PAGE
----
My husband and brother returned a few days later, beaten and robbed. We began to settle down. Here in Mlodzieszyn we had a field with some potatoes, and we received a permit from the military to dig it up. All of a sudden, many Volksdeutchen appeared with red ribbons on their sleeves, heavily armed, and began to persecute the Jews. We saved ourselves by hiding with a farmer acquaintance in a second village.

A few weeks later it became known that a border was created between the village and our town of Sochaczew, in accordance with decisions that were made by the German Third Reich. In order to avoid being cut off from the city, we decided to return to Sochaczew at night. However my parents did not want to go back, because they had their property there, so we returned to the town without our parents. Along the way, we were stopped by the Germans, but after searching us and not recognizing that we were Jews, they let us continue on, and we arrived in the town. Not having anywhere to go, we remained in the market. However we shortly found a dwelling, because many people had fled.

The Judenrat was created a few days later. The cruel decrees and persecutions increased day by day. At the end of 1940 we found out that Jasinski was murdered in some camp. Still later, they murdered Szmelc and Marienfeld. They we were ordered to wear white armbands, and life became increasingly difficult with each passing day. Suddenly, an order came from the Judenrat that a few hundred people must be presented for a deportation, but nobody wanted to present themselves for slaughter. People fled and paid large sums of money to have themselves struck off the list. Obviously, the first victims were the poor, who were not able to pay money to buy themselves off. Some were deported to Wiskitki, and some to Zyrardow. At the same time we realized that ghettos were being created in the cities, and we expected that we would find ourselves in a ghetto.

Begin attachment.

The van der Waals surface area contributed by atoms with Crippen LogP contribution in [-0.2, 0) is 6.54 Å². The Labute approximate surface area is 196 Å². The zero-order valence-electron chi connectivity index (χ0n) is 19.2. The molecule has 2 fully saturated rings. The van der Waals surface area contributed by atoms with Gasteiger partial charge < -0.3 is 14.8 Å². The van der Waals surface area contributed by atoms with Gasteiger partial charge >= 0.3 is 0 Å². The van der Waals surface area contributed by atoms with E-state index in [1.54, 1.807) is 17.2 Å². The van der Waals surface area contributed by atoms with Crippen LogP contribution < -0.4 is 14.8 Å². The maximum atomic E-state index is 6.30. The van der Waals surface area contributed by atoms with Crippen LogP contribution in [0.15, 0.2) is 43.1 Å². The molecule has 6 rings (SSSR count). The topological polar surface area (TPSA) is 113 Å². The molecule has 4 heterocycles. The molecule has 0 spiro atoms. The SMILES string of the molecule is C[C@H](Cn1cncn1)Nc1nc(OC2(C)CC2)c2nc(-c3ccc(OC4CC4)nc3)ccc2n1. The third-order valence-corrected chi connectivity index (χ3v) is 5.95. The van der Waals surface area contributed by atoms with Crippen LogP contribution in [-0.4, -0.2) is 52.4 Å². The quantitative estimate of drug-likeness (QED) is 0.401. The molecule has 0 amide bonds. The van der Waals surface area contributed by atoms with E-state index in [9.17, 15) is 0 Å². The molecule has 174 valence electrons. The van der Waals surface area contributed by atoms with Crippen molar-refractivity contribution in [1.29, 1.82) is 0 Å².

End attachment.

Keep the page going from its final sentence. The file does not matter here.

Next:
A ghetto was created in our town in January 1941, in the filthiest quarter of the town, and it was liquidated approximately three weeks later. All of the Jews were expelled to the Warsaw Ghetto. One day earlier, prior to the liquidation of the ghetto, our mother visited us briefly to bid us farewell. She already knew about the liquidation of the ghetto.

The Helpless Victims are Driven with Blows

The town was in a great panic. The Nazis had already driven the helpless victims with terrible blows towards the trucks, which stood ready to consume the people. My husband came in from the street and told us what was happening. He said that we must leave the house very quickly, for perhaps we can succeed in placing the child on the truck without beatings [3]. My mother grabbed the child from the cradle, wrapped him up in a kerchief and ran to the trucks. The trucks were parked in the market that bordered on the Aryan side, so it was necessary to take a leap in order to find oneself on the other side. Not knowing how we did it, my mother, my child, and I were on the other side in one instant. As quick as lightning, we ripped of the white armbands so that nobody would recognize us. Since we had an Aryan appearance, we did not draw the attention of the Christians. We immediately hired a horse cab, went to the train station, and set out for Warsaw. We went to the ghetto once we arrived in Warsaw in peace. The next day, my husband arrived in the Warsaw Ghetto with the rest of the family. A few days later the rest of the Jews of Sochaczew came to the ghetto. They told of the scenes of atrocities that took place in the town during the liquidation, and that our best friend Menashe Knott was murdered.